You’re better off using it for explosions…

Here in the People’s Republic of Food, salt is frowned upon.  For a while, the Gastronomic Gestapo enforced its less-salt policy by moving the salt shaker to the other side of the table if I reached for it, but that doesn’t work on college students.  In recent days, the regime have moved from autocracy to shame-based enforcement: exclamations of dismay when someone salts their food, glares, that sort of thing.  When I pull a container of miso out of the fridge, or get the soy sauce from the

Sodium in water. Kablooie!

cabinet, I am inevitably reminded that it contains sodium.

This, while irritating, is not, of course, wholly unfounded.  It’s even irritating enough to drive me to react, not by argument, but by surreptitiously toning down the salting.  If the Gastronomic Gestapo ever noticed I would die of shame.

The best way to do this, I find, is hot sauce.  There’s that old standby, sriracha, but I’ve never liked the vinegary flavour.  Sambal oelek is a good choice for other vinegar-haters: it’s pretty much just coarsely ground red chilies with minimal preservatives.  I put a tablespoon or three in everything from lentil soup to noodles.  My father says he gets capsaicin burns just watching.  Mae Ploy is good for those who like something more sweet than spicy, but some might not want the sugar.  It’s excellent on potstickers of every variety and makes a good chicken or pork marinade for lazy people.  You could even put a jar of chili or curry powder on the table.  It’s good for salads, rice, or anything else that you would otherwise be inclined to salt.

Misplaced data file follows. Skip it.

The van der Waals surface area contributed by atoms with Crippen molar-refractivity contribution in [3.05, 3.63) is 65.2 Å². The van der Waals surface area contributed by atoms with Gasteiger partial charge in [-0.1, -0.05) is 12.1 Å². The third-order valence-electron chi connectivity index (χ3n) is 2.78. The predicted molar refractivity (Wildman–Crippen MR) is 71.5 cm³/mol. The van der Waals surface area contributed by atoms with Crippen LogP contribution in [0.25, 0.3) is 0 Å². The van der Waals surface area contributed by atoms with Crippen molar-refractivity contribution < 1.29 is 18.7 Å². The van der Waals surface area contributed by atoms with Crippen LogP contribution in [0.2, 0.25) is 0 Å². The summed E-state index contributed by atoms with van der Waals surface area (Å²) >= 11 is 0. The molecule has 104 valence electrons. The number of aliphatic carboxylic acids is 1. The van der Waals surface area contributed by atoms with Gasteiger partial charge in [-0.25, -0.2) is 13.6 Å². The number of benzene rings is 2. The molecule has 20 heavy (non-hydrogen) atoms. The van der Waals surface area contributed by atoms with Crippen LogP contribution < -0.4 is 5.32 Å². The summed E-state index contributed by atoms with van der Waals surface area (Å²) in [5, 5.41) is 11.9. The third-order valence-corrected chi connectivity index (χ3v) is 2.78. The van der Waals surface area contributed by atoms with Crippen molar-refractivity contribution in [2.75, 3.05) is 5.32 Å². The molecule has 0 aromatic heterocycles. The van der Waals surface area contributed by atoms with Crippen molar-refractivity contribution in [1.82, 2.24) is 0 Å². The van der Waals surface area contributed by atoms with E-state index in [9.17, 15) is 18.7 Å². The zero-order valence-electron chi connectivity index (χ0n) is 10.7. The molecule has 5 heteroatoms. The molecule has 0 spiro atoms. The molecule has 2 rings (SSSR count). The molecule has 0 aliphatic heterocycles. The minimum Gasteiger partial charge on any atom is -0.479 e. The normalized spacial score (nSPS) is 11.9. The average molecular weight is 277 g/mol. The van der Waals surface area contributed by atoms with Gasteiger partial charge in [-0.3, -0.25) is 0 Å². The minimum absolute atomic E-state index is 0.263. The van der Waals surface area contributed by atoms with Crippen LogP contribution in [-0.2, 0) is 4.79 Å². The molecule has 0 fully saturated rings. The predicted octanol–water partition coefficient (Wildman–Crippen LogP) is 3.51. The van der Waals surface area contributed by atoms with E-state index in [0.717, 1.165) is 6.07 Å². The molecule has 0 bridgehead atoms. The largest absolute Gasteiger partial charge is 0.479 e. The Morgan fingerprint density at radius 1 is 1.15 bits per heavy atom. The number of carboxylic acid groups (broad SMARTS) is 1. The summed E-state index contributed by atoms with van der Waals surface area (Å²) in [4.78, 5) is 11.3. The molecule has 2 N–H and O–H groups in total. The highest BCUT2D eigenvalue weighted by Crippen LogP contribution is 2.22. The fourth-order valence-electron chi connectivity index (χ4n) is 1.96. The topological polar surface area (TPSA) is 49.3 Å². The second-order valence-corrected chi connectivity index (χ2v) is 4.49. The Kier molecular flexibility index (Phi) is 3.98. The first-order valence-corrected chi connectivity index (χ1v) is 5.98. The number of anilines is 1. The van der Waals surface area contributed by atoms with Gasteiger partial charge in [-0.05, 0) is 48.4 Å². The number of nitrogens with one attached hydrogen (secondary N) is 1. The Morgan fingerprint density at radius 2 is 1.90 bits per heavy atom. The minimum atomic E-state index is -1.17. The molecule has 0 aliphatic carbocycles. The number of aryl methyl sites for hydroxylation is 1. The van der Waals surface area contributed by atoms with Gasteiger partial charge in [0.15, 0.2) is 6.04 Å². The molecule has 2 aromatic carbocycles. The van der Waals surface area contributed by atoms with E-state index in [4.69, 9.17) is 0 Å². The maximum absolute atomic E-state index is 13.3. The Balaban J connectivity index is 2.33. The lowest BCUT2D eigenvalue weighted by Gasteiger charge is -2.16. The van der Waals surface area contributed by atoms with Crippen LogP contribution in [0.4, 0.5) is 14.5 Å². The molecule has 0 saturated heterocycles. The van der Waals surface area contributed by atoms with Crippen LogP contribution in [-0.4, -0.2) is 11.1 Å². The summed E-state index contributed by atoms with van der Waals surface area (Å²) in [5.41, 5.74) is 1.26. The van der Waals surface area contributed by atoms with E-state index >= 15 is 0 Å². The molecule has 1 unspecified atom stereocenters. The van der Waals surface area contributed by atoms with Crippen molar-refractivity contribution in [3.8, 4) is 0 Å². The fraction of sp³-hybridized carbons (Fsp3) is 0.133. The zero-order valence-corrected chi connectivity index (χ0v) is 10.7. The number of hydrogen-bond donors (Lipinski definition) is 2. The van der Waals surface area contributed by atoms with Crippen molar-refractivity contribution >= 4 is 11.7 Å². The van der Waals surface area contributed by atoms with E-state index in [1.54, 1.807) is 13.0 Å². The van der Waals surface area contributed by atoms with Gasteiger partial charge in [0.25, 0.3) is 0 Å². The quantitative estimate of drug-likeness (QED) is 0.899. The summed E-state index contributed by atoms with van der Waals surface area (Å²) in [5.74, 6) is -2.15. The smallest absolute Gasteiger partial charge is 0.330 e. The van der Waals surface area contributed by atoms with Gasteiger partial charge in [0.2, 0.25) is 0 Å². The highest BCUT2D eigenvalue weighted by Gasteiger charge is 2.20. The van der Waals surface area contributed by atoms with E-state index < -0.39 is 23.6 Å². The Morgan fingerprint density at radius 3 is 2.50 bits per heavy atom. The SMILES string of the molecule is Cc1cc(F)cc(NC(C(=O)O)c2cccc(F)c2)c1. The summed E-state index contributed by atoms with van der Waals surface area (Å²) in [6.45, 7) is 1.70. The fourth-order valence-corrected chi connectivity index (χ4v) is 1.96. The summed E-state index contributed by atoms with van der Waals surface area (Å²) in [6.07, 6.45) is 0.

It also puts you a step ahead in the Sampling Wars.  I’m something of a culinary masochist, so my hot sauce habit has the added advantage of rendering my food unpalatable to my family, particularly my father, who is a born plate raider.

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Tamagoyaki

Tamagoyaki, or, square yellow eggy stuffI have a bad habit of hanging around the counter at sushi restaurants, creepily watching the chef work his magic.  I don’t usually say anything, but every so often I remember that it’s less creepy to hang around watching people do their jobs if you make a bit of polite conversation.  In pursuance of which, “What the heck is that square yellow stuff?”  I ask one day.  The sushi chef gives me a funny look.  “Egg.”

Egg.  Of course.  I should have guessed.

Square yellow eggy stuff, it turns out, is called tamagoyaki (fried egg) by those in the know.  In the US, it is usually seen cold as part of nigiri sushi, on top of a hunk of rice and secured with a strip of nori, but my Dex stat isn’t high enough to make nigiri, so I’m not going to talk about that.  In Japan it is often served hot, as a sort of simple omelet.  It’s great cold as a bento box staple: I’ll make a huge one on Monday when I’m working at the sailing camp in the summer and eat it all week.  Despite its somewhat daunting appearance, it is actually relatively simple to make, and exceptionally tasty.

Ingredients:

  • 4 Eggs
  • 2 tbsp soy sauce
  • 1 tbsp mirin
  • 1 tbsp sugar
  • cooking spray

Scramble everything (well, okay, not the cooking spray) together with a fork until the colour is uniform.  Liberally coat your frying pan in cooking spray.  Traditionally a square pan is used for this, but most of us don’t have square pans, so don’t worry about it.

Send everyone else out of the kitchen.  This is impossible to do in the presence of others, particularly overly-curious housewives.  Pour a very thin layer of egg into the pan.  As soon as it begins to set, roll it up from one side with a spatula or a pair of chopsticks.  Pour in a second layer.  Roll the first layer back across the new one.  Continue this process until you’ve used up all your eggs.

Turn the blob out onto a sushi mat.  The first few times it will be a blob, but with practice you’ll be able to roll out flawless tamagoyaki in minutes.  Squish it until it’s vaguely rectangular, slice it up, and serve.  If you aren’t going to eat it right away, leave it to cool in the sushi mat before refrigerating it.

I don’t know what the traditional condiments for this are, or if there are any, but I like it with gari and ponzu sauce.